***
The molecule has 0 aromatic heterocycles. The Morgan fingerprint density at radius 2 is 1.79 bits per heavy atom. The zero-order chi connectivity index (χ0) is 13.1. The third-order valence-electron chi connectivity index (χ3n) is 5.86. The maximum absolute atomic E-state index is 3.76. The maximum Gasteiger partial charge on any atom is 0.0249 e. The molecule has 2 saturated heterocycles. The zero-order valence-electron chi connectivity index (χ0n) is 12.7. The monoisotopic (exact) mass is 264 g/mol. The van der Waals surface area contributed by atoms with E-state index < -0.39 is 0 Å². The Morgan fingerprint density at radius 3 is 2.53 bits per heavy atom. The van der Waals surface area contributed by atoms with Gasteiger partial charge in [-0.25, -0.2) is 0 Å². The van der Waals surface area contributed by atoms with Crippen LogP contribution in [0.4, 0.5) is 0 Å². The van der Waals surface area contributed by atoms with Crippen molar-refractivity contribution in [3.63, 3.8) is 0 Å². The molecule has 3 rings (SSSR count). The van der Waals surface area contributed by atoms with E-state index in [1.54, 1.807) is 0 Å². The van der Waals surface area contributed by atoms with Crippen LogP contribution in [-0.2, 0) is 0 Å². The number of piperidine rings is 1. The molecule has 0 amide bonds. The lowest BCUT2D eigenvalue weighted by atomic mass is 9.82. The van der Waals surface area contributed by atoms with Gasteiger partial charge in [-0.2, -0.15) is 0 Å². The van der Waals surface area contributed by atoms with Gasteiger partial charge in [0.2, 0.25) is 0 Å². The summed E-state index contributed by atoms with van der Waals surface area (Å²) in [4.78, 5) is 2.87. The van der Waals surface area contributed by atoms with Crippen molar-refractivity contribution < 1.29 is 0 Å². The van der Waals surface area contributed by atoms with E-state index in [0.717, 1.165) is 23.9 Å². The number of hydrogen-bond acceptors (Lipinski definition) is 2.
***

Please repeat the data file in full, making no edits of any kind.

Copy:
The molecule has 0 aromatic heterocycles. The Morgan fingerprint density at radius 2 is 1.79 bits per heavy atom. The zero-order chi connectivity index (χ0) is 13.1. The third-order valence-electron chi connectivity index (χ3n) is 5.86. The maximum absolute atomic E-state index is 3.76. The maximum Gasteiger partial charge on any atom is 0.0249 e. The molecule has 2 saturated heterocycles. The zero-order valence-electron chi connectivity index (χ0n) is 12.7. The monoisotopic (exact) mass is 264 g/mol. The van der Waals surface area contributed by atoms with E-state index < -0.39 is 0 Å². The Morgan fingerprint density at radius 3 is 2.53 bits per heavy atom. The van der Waals surface area contributed by atoms with Gasteiger partial charge in [-0.25, -0.2) is 0 Å². The van der Waals surface area contributed by atoms with Crippen LogP contribution in [0.4, 0.5) is 0 Å². The van der Waals surface area contributed by atoms with Crippen molar-refractivity contribution in [3.63, 3.8) is 0 Å². The molecule has 3 rings (SSSR count). The van der Waals surface area contributed by atoms with E-state index in [1.54, 1.807) is 0 Å². The van der Waals surface area contributed by atoms with Crippen LogP contribution in [-0.2, 0) is 0 Å². The number of piperidine rings is 1. The molecule has 0 amide bonds. The lowest BCUT2D eigenvalue weighted by atomic mass is 9.82. The van der Waals surface area contributed by atoms with Gasteiger partial charge in [-0.2, -0.15) is 0 Å². The van der Waals surface area contributed by atoms with Gasteiger partial charge in [0.2, 0.25) is 0 Å². The summed E-state index contributed by atoms with van der Waals surface area (Å²) in [4.78, 5) is 2.87. The van der Waals surface area contributed by atoms with Crippen molar-refractivity contribution < 1.29 is 0 Å². The van der Waals surface area contributed by atoms with E-state index in [0.717, 1.165) is 23.9 Å². The number of hydrogen-bond acceptors (Lipinski definition) is 2.